Losing Faith in the Cody Asche Experiment
Third baseman Cody Asche hasn’t been in the Phillies’ starting lineup since Sunday’s series finale in Colorado against the Rockies. Asche has compiled a meager .567 OPS in 52 plate appearances and has been subpar defensively in the early going. As illustrated here, the Phillies have had the worst production at the hot corner out of all 30 Major League teams.
Two of the last three starters the Phillies have faced have been left-handed, so that may be why the switch-hitting Freddy Galvis has started twice and the right-handed Jayson Nix has made one start over those three games while Asche has sat on the bench. However, earlier in the season, Asche started against two left-handers in a row in the Rangers’ Robbie Ross and the Cubs’ Travis Wood.
Could the Phillies be losing faith in the Asche experiment already?
Asche could be back in the lineup tonight against the softer-throwing Dan Haren, as compared to last night’s starter Zack Greinke. At any rate, Asche has simply looked overmatched against Major League pitching.
Against lefties, Asche has only hit one ball hard, a fly ball out to left-center against Wood at Wrigley Field. Against right-handers, if Asche doesn’t get a pitch under his hands inside, he doesn’t do much with it:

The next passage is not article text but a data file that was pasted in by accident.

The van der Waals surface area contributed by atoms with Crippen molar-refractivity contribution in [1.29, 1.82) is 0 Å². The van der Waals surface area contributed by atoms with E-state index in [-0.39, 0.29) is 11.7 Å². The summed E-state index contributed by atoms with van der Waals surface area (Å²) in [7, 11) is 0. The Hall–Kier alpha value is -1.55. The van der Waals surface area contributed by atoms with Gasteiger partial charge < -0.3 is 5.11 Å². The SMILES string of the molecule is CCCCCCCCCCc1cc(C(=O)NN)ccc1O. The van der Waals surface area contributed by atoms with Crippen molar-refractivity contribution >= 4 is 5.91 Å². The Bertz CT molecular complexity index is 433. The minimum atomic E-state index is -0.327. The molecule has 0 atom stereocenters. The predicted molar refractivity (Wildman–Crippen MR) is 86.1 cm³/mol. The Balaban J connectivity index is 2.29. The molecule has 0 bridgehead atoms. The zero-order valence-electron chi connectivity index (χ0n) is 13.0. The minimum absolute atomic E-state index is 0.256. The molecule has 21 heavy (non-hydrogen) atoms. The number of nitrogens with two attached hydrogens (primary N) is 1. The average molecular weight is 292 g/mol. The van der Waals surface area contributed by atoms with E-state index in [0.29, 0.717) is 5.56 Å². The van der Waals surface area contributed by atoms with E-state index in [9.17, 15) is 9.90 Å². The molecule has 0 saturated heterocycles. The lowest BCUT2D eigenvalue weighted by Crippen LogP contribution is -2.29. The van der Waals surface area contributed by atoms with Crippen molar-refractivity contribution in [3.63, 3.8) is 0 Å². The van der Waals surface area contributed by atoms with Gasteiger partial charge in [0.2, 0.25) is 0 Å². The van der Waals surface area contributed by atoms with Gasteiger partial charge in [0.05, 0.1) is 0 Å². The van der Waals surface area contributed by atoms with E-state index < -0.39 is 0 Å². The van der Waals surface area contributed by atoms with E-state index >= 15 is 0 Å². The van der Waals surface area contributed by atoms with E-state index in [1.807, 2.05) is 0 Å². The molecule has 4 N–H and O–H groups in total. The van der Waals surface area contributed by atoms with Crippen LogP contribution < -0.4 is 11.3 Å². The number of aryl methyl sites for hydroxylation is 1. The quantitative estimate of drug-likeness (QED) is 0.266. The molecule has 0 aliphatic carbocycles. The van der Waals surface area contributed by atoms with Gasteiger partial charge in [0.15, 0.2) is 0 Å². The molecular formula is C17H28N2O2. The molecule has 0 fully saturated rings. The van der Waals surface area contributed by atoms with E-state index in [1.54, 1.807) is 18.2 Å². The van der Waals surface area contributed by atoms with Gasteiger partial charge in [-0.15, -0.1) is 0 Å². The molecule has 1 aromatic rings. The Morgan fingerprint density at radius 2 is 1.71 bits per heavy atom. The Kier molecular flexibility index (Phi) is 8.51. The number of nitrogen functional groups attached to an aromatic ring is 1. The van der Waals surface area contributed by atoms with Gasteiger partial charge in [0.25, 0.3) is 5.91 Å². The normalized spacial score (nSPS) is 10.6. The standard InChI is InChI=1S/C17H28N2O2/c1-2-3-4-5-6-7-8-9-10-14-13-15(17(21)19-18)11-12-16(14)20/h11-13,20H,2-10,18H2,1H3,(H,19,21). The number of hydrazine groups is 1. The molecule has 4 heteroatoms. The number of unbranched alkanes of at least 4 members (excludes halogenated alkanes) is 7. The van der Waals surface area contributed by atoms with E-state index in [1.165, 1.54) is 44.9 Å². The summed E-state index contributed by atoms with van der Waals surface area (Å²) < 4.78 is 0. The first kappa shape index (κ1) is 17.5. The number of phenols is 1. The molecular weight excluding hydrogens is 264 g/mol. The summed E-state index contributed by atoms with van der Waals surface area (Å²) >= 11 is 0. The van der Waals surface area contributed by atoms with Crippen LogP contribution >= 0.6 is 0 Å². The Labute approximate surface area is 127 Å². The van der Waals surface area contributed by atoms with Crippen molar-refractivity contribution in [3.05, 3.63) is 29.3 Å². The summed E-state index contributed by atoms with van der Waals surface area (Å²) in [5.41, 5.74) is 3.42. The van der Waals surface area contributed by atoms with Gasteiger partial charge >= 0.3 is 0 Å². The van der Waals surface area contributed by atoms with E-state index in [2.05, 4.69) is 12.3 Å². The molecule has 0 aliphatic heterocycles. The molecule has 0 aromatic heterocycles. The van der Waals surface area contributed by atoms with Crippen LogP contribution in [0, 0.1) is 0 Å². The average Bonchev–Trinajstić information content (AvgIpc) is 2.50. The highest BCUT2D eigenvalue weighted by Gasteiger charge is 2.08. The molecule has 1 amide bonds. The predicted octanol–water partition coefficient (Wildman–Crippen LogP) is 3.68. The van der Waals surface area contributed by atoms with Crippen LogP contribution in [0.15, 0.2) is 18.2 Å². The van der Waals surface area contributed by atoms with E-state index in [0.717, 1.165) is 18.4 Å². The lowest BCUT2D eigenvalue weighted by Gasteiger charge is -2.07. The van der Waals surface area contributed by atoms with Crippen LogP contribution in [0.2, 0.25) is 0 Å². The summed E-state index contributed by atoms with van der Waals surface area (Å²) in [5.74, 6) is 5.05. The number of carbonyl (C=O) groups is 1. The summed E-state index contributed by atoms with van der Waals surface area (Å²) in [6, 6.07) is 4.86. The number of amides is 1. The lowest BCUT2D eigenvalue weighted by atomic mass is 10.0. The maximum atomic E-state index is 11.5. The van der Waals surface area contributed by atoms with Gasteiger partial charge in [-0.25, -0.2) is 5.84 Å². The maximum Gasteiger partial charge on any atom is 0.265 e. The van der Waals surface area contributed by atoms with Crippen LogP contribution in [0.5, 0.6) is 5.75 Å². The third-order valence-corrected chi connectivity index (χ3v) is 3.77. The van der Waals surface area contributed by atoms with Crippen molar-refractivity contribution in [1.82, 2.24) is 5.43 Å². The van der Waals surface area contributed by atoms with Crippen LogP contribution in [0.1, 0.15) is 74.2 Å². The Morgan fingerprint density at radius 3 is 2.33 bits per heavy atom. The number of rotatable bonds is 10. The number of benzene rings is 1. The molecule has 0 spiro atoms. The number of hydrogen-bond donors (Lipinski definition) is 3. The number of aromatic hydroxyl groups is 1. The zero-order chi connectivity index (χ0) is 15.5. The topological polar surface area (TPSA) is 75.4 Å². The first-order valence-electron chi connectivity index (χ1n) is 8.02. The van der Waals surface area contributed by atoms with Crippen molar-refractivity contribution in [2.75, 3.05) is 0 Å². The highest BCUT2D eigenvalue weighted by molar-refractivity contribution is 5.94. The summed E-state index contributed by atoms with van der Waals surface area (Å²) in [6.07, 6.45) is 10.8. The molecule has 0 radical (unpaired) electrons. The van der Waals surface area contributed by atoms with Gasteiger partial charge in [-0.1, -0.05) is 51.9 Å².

Against both sides, he doesn’t handle breaking stuff well. He has swung and missed at 10.9 percent of fastballs, but 31.6 percent of “soft” pitches. He’s gone out of the zone much more often to do so, with a 12.8 percent “chase” rate against fastballs and 36.5 percent against “soft” stuff.
Shockingly enough, those rates were worse in 2013 when he had better results.
Despite Maikel Franco‘s slow start with Triple-A Lehigh Valley, he still portends to be the Phillies’ everyday third baseman in 2015, meaning that Asche’s utility is limited to mostly 2014. The Phillies’ interest in having Asche grow is to make him a reliable back-up option and to increase his potential trade value.
If the true goal of the Phillies’ front office is for the Phillies to actively compete for the playoffs in 2014, then Asche’s leash should be very short. In fact, they should already be platooning him with Nix and Galvis, which seems to be what they have been doing on an infrequent basis. Furthermore, they should be searching for a trade partner to add a more productive platoon partner. (I suggested Danny Valencia of the Royals.) But if their goal is to extract future value from him, then they should continue to start Asche on a regular basis, letting him take his lumps and learn in the process.